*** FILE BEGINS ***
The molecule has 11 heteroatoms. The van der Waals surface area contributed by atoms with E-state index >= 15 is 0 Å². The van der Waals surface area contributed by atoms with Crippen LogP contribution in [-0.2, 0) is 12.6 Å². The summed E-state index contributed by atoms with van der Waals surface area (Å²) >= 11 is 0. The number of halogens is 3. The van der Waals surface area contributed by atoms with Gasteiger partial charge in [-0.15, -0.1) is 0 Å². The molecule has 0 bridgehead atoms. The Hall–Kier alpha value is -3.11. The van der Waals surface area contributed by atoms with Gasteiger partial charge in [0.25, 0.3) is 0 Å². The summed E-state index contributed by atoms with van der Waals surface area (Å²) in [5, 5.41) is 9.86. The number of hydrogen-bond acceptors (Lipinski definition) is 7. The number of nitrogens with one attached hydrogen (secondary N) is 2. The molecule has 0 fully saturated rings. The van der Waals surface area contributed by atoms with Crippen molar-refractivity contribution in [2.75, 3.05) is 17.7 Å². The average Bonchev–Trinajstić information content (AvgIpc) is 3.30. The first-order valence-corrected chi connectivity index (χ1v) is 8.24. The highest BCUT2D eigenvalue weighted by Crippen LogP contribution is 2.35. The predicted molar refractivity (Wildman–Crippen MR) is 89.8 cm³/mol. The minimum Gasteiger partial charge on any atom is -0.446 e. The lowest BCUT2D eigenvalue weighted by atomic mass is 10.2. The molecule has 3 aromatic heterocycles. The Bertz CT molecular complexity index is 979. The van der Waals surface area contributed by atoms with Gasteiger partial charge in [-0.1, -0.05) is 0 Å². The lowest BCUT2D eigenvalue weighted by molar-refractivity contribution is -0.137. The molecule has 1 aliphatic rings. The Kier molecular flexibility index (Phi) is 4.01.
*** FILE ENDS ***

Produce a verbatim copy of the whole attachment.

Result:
The molecule has 11 heteroatoms. The van der Waals surface area contributed by atoms with E-state index >= 15 is 0 Å². The van der Waals surface area contributed by atoms with Crippen LogP contribution in [-0.2, 0) is 12.6 Å². The summed E-state index contributed by atoms with van der Waals surface area (Å²) >= 11 is 0. The number of halogens is 3. The van der Waals surface area contributed by atoms with Gasteiger partial charge in [-0.15, -0.1) is 0 Å². The molecule has 0 bridgehead atoms. The Hall–Kier alpha value is -3.11. The van der Waals surface area contributed by atoms with Gasteiger partial charge in [0.25, 0.3) is 0 Å². The summed E-state index contributed by atoms with van der Waals surface area (Å²) in [5, 5.41) is 9.86. The number of hydrogen-bond acceptors (Lipinski definition) is 7. The number of nitrogens with one attached hydrogen (secondary N) is 2. The molecule has 0 fully saturated rings. The van der Waals surface area contributed by atoms with Crippen molar-refractivity contribution in [2.75, 3.05) is 17.7 Å². The average Bonchev–Trinajstić information content (AvgIpc) is 3.30. The first-order valence-corrected chi connectivity index (χ1v) is 8.24. The highest BCUT2D eigenvalue weighted by Crippen LogP contribution is 2.35. The predicted molar refractivity (Wildman–Crippen MR) is 89.8 cm³/mol. The minimum Gasteiger partial charge on any atom is -0.446 e. The lowest BCUT2D eigenvalue weighted by atomic mass is 10.2. The molecule has 3 aromatic heterocycles. The Bertz CT molecular complexity index is 979. The van der Waals surface area contributed by atoms with Gasteiger partial charge in [-0.1, -0.05) is 0 Å². The lowest BCUT2D eigenvalue weighted by molar-refractivity contribution is -0.137. The molecule has 1 aliphatic rings. The Kier molecular flexibility index (Phi) is 4.01.